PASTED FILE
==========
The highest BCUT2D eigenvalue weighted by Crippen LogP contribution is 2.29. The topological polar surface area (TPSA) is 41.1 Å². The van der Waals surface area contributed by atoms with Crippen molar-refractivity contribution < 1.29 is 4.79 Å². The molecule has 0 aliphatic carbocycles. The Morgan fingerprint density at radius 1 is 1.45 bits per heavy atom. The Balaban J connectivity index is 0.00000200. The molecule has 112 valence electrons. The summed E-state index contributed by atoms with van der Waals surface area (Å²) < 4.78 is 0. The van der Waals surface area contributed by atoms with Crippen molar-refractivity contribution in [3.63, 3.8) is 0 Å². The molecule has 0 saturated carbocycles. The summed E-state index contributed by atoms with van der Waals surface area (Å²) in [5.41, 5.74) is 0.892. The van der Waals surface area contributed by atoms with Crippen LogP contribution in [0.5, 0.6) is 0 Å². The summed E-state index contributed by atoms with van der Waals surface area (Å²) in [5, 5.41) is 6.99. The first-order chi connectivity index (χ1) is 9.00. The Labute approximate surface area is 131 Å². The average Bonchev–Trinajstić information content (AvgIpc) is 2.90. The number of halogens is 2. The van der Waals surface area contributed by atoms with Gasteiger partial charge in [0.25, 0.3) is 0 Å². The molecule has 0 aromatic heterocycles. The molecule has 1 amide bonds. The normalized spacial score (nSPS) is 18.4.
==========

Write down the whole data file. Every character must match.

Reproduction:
The highest BCUT2D eigenvalue weighted by Crippen LogP contribution is 2.29. The topological polar surface area (TPSA) is 41.1 Å². The van der Waals surface area contributed by atoms with Crippen molar-refractivity contribution < 1.29 is 4.79 Å². The molecule has 0 aliphatic carbocycles. The Morgan fingerprint density at radius 1 is 1.45 bits per heavy atom. The Balaban J connectivity index is 0.00000200. The molecule has 112 valence electrons. The summed E-state index contributed by atoms with van der Waals surface area (Å²) < 4.78 is 0. The van der Waals surface area contributed by atoms with Crippen molar-refractivity contribution in [3.63, 3.8) is 0 Å². The molecule has 0 saturated carbocycles. The summed E-state index contributed by atoms with van der Waals surface area (Å²) in [5.41, 5.74) is 0.892. The van der Waals surface area contributed by atoms with Crippen LogP contribution in [0.5, 0.6) is 0 Å². The summed E-state index contributed by atoms with van der Waals surface area (Å²) in [5, 5.41) is 6.99. The first-order chi connectivity index (χ1) is 9.00. The Labute approximate surface area is 131 Å². The average Bonchev–Trinajstić information content (AvgIpc) is 2.90. The number of halogens is 2. The van der Waals surface area contributed by atoms with Gasteiger partial charge in [0.25, 0.3) is 0 Å². The molecule has 0 aromatic heterocycles. The molecule has 1 amide bonds. The normalized spacial score (nSPS) is 18.4.